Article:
The Rake Style Guide: The Mods of Japan
The Mods shot to fame in the Swinging London of the sixties, characterised by their scooters and parka coats, and influencing music artists like The Beatles, The Jam, and The Who, and later Oasis and Miles Kane. But their aesthetic has found a home outside of Britain: briefly to the US in the mid-1960s and more unusually, but more deeply entrenched, in Tokyo some time after their peak.
According to Japanese Mod Manabu Kuroda, the 1979 film Quadrophenia (which charts the lives of their young London counterparts in the sixties heyday) was to ignite the movement. Although Kuroda had been following Mod culture before the seventies, the release of the movie was to gather new and old faces to independent cinemas to discuss their love for bands like The Who or The Jam. In fact, it was a dedicated The Jam fanclub who organised their own version of the Mods Mayday meetup in Tokyo, in 1981. With over two-hundred attendees, the gathering was considered the birth of the Japanese Mod scene.
Two years later, Kuroda would take charge of the Mayday event at the age of twenty, and the scene would have its important figurehead. Japanese Mods followed the same lifestyle template as in Britain. They bought Lambretta and Vespa scooters, adding unnecessary headlights and mirrors—a bolshy characteristic of the early days—while wearing parka coats, slim tailoring (the ‘Zoot’ suit), loafers or Hush Puppy shoes. Some wore the classic trilby hat (more a feature of a contemporary ‘Rude Boys’ scene that splintered from Mod culture in the seventies) and dark shades. Because the Mods were experiencing a resurgence in Britain at that time, most notably by The Jam’s Paul Weller but also with The Specials, there was plenty of music and fashion inspiration to keep up with from overseas—especially after the introduction of Mod fanzines, or ‘Modzines’.
The team behind Tokyo’s Mayday decided to make their very own: 1983’s ‘Here, Today’ magazine became an important milestone in the subculture’s history. The photographs revealed the biggest contrast to Britain. Since the Japanese scenesters were from middle-class, university-student backgrounds, they could afford to mix the Mod staples with colourful Punk accessories. Their image was a lot more in line with Paul Weller’s style than the sixties Mods—with trainers and cowboy boots as prominent as loafers, and pink or powder blue tailoring in lieu of charcoal and black. ‘Here, Today’ was majorly influential. But after more publishers flooded the market, Kuroda would stop the project and begin the Radiate Records label. Switching to music, he used his connections to gather the most important groups in the Tokyo scene, like The Collectors, Mersey Beat, and Page Three (names that reference British culture). By this point, he was already the undisputed King of the Japanese Mods, but his biggest contribution was yet to arrive.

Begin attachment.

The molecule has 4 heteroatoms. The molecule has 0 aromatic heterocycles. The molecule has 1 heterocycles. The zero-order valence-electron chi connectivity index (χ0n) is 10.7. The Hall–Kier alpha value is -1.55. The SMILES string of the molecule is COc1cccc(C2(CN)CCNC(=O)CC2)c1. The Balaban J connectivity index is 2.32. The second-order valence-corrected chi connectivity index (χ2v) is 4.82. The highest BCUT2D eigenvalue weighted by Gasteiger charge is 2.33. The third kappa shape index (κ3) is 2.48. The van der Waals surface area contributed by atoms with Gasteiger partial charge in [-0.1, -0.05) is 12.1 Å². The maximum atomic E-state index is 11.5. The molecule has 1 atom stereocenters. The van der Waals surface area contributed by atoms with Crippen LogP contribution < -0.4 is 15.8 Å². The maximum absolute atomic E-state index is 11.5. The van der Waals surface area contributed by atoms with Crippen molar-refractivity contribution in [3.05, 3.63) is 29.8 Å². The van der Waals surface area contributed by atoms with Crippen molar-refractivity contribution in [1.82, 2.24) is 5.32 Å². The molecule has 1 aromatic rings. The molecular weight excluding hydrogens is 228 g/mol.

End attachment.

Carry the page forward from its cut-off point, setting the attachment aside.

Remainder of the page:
In 1984, Kuroda imitated the sixties British scenesters and established the Scooter Run tradition—a gathering of Mods riding the streets on their Lambrettas and Vespas. It still continues to this day. Indeed, the Scooter Run was only the beginning. The Mods in Japan outlived their British counterparts (who, by the eighties, had moved into the club scene) and became prominent DJs across Tokyo. The Collectors opened the legendary Shinjuku Jam club, in the Shinjuku party district, giving the scene a base to gather and dance. They are remembered today as the defining Japanese Mod band—embodying all the characteristics that made their version of the subculture so different.
In Japan, the subculture was—and still is—more concerned with the music and fashions than the social tensions that produced the British Mods, who were working-class in origin. This meant that the scene flourished in Japan during the eighties and nineties simply thanks to the sounds and the styles that emerged from Shinjuku. Aside from The Collectors, special nights were organised around Tokyo where the Mods could come together and party. This culminated with the opening of Whisky A Go Go—a club that had a strict dress code: you could only enter if you wore Mod clothes.
With more clubs and record labels starting across Tokyo, the Japanese Mods peaked by the nineties. Mods Mayday reached over fifteen-hundred participants in 1991. Magazines would show colourful photographs of young people newly adopting the subculture’s fashions, sitting mischievously across their Lambrettas in their parka coats, with Union Jack patches emblazoned on the arms and shoulders.
Although they would slowly be replaced by streetwear trends and electronic music by the turn of the century, the Mods never really left Shinjuku. It has survived for more than forty years, inspiring Mayday Mod runs in Nagoya and Osaka. Sadly, the numbers have dwindled, as younger people have sought out newer, American trends. But social media (particularly the tag #中央線mods) has helped revitalise the scene; a subculture that is arguably more entrenched in Japan today than in Britain. According to present leaders like Masana Mod, around the Chuo Line, a new generation is gathering—much like Kuroda and The Collectors did before them. They discuss their passion for music and suits, organise special DJ nights, and never fail to attend that resilient scooter run each May.